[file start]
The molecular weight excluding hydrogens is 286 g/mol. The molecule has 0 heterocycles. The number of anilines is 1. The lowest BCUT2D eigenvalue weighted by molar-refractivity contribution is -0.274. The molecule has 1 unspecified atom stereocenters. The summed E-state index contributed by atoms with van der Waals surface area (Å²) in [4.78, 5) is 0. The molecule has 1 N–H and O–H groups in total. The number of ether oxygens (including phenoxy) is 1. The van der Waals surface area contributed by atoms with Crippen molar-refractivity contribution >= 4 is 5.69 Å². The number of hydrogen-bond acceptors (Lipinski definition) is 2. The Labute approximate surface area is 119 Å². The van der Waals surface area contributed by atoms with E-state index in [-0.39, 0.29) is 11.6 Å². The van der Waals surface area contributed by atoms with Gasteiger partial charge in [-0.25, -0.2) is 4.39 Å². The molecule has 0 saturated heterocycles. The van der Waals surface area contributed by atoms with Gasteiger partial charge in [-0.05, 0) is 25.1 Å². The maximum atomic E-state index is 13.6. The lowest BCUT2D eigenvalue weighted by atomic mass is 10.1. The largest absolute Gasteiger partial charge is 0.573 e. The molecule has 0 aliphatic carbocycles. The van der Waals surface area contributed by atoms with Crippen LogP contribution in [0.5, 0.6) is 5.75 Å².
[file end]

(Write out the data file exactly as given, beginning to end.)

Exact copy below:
The molecular weight excluding hydrogens is 286 g/mol. The molecule has 0 heterocycles. The number of anilines is 1. The lowest BCUT2D eigenvalue weighted by molar-refractivity contribution is -0.274. The molecule has 1 unspecified atom stereocenters. The summed E-state index contributed by atoms with van der Waals surface area (Å²) in [4.78, 5) is 0. The molecule has 1 N–H and O–H groups in total. The number of ether oxygens (including phenoxy) is 1. The van der Waals surface area contributed by atoms with Crippen molar-refractivity contribution >= 4 is 5.69 Å². The number of hydrogen-bond acceptors (Lipinski definition) is 2. The Labute approximate surface area is 119 Å². The van der Waals surface area contributed by atoms with E-state index in [-0.39, 0.29) is 11.6 Å². The van der Waals surface area contributed by atoms with Gasteiger partial charge in [-0.25, -0.2) is 4.39 Å². The molecule has 0 saturated heterocycles. The van der Waals surface area contributed by atoms with Gasteiger partial charge in [-0.05, 0) is 25.1 Å². The maximum atomic E-state index is 13.6. The lowest BCUT2D eigenvalue weighted by atomic mass is 10.1. The largest absolute Gasteiger partial charge is 0.573 e. The molecule has 0 aliphatic carbocycles. The van der Waals surface area contributed by atoms with Crippen LogP contribution in [0.5, 0.6) is 5.75 Å².